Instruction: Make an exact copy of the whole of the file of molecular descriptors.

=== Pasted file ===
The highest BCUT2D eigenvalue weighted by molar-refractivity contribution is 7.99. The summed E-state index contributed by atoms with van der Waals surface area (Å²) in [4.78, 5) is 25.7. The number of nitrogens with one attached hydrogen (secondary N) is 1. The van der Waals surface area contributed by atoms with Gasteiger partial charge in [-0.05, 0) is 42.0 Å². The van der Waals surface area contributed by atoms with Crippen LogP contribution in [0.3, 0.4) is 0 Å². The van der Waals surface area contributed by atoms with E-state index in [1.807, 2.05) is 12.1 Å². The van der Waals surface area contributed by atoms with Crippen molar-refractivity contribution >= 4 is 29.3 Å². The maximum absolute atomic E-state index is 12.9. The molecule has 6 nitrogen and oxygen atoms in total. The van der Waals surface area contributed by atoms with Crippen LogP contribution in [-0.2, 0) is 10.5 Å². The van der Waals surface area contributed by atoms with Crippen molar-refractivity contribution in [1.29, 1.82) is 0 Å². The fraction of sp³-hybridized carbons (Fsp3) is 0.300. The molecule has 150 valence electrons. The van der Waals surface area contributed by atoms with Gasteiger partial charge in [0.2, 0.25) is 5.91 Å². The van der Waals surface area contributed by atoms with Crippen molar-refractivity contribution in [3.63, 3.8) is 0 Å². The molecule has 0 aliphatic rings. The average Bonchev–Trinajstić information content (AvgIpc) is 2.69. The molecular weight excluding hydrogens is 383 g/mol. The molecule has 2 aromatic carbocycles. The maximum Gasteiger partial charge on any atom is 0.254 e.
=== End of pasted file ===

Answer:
The highest BCUT2D eigenvalue weighted by molar-refractivity contribution is 7.99. The summed E-state index contributed by atoms with van der Waals surface area (Å²) in [4.78, 5) is 25.7. The number of nitrogens with one attached hydrogen (secondary N) is 1. The van der Waals surface area contributed by atoms with Gasteiger partial charge in [-0.05, 0) is 42.0 Å². The van der Waals surface area contributed by atoms with Crippen LogP contribution in [0.3, 0.4) is 0 Å². The van der Waals surface area contributed by atoms with E-state index in [1.807, 2.05) is 12.1 Å². The van der Waals surface area contributed by atoms with Crippen molar-refractivity contribution >= 4 is 29.3 Å². The maximum absolute atomic E-state index is 12.9. The molecule has 6 nitrogen and oxygen atoms in total. The van der Waals surface area contributed by atoms with Crippen LogP contribution in [-0.2, 0) is 10.5 Å². The van der Waals surface area contributed by atoms with Crippen molar-refractivity contribution in [1.29, 1.82) is 0 Å². The fraction of sp³-hybridized carbons (Fsp3) is 0.300. The molecule has 150 valence electrons. The van der Waals surface area contributed by atoms with Gasteiger partial charge in [0.2, 0.25) is 5.91 Å². The van der Waals surface area contributed by atoms with Crippen molar-refractivity contribution in [3.63, 3.8) is 0 Å². The molecule has 0 aliphatic rings. The average Bonchev–Trinajstić information content (AvgIpc) is 2.69. The molecular weight excluding hydrogens is 383 g/mol. The molecule has 2 aromatic carbocycles. The maximum Gasteiger partial charge on any atom is 0.254 e.